Brighton's local newspaper, The Argus, reports that Wordsworth told the audience he "did not believe in" Gant's piece, later adding that it was a matter of artistic integrity.
Irked tickets holders, many of whom had come especially for the premiere, were refunded their money.
Orchestra manager Ivan Rockey pointed out, however, that not everyone received, or requested, a refund — because "there was a large proportion of the audience who rather liked the change of program."
The Gant work was replaced with an (unspecified) Mendelssohn piece.
Ticket holder Lynn Riley told the paper, "It was professional incompetence on the part of the conductor. He had had the music since November and should have known what the music was going to sound like and he waited until just before the performance to say something which caused a lot of people a lot of expense. If he was right that the music was rubbish he should have said so earlier. And if he is wrong he has castigated a first-class composer and his music."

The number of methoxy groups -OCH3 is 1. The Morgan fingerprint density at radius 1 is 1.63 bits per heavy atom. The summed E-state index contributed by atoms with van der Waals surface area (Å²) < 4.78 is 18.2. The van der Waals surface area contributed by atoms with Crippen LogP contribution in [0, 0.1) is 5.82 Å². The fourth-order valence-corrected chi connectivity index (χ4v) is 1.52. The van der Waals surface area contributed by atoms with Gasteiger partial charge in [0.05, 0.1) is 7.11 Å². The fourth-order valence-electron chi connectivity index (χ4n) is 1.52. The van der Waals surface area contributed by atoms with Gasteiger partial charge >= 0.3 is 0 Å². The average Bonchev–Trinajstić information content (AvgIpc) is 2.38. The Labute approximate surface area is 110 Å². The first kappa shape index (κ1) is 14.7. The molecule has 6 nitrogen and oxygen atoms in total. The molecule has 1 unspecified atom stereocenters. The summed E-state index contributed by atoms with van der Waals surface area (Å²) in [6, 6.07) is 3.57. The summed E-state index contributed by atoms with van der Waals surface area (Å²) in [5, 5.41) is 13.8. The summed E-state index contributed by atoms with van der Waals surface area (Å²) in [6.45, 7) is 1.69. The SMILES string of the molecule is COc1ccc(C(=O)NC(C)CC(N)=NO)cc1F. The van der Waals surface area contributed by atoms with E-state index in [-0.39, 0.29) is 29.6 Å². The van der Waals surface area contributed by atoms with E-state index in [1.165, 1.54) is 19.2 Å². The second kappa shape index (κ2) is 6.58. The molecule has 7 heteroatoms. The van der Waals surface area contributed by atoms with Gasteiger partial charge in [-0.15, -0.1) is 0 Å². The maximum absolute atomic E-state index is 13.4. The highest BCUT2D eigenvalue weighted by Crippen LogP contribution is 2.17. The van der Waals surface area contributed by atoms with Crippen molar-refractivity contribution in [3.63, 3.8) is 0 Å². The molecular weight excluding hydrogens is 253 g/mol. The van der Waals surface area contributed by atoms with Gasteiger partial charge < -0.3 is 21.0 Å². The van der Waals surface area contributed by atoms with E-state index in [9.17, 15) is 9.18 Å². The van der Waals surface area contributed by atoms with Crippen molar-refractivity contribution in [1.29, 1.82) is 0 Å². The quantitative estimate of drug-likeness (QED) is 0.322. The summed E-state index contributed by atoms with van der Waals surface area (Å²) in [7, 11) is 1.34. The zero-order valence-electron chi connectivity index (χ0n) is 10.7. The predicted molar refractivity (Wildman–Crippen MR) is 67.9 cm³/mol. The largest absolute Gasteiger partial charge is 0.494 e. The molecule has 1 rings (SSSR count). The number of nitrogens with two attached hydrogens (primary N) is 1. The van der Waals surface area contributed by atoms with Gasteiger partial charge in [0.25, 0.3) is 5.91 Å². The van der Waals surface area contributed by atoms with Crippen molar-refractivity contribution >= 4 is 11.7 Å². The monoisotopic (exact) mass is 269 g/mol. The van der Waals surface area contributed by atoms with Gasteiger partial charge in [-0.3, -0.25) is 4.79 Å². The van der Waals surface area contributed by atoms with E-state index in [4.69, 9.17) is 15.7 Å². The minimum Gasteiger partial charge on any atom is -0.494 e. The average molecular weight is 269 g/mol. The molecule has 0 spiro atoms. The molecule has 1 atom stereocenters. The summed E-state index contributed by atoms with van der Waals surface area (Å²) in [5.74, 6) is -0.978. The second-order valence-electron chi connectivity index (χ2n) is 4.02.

Gant has been organist, choirmaster and composer at the Queen's Chapel Royal since 2000. He was a choral scholar at St. John's College, Cambridge and subsequently sang with the Tallis Scholars, the Sixteen, the Monteverdi Choir and the Cambridge Singers.
He also studied composition at the Royal Academy of Music with Paul Patterson and won two of the Academy's composition prizes. In 2002, he was awarded a PhD in composition and contemporary music from Goldsmith's College, University of London, where he studied with Sadie Harrison.
Wordsworth, in addition to being the principal conductor of the Brighton Philharmonic, is the Conductor Laureate of the BBC Concert Orchestra, of which he was chief conductor from 1989 to 2006.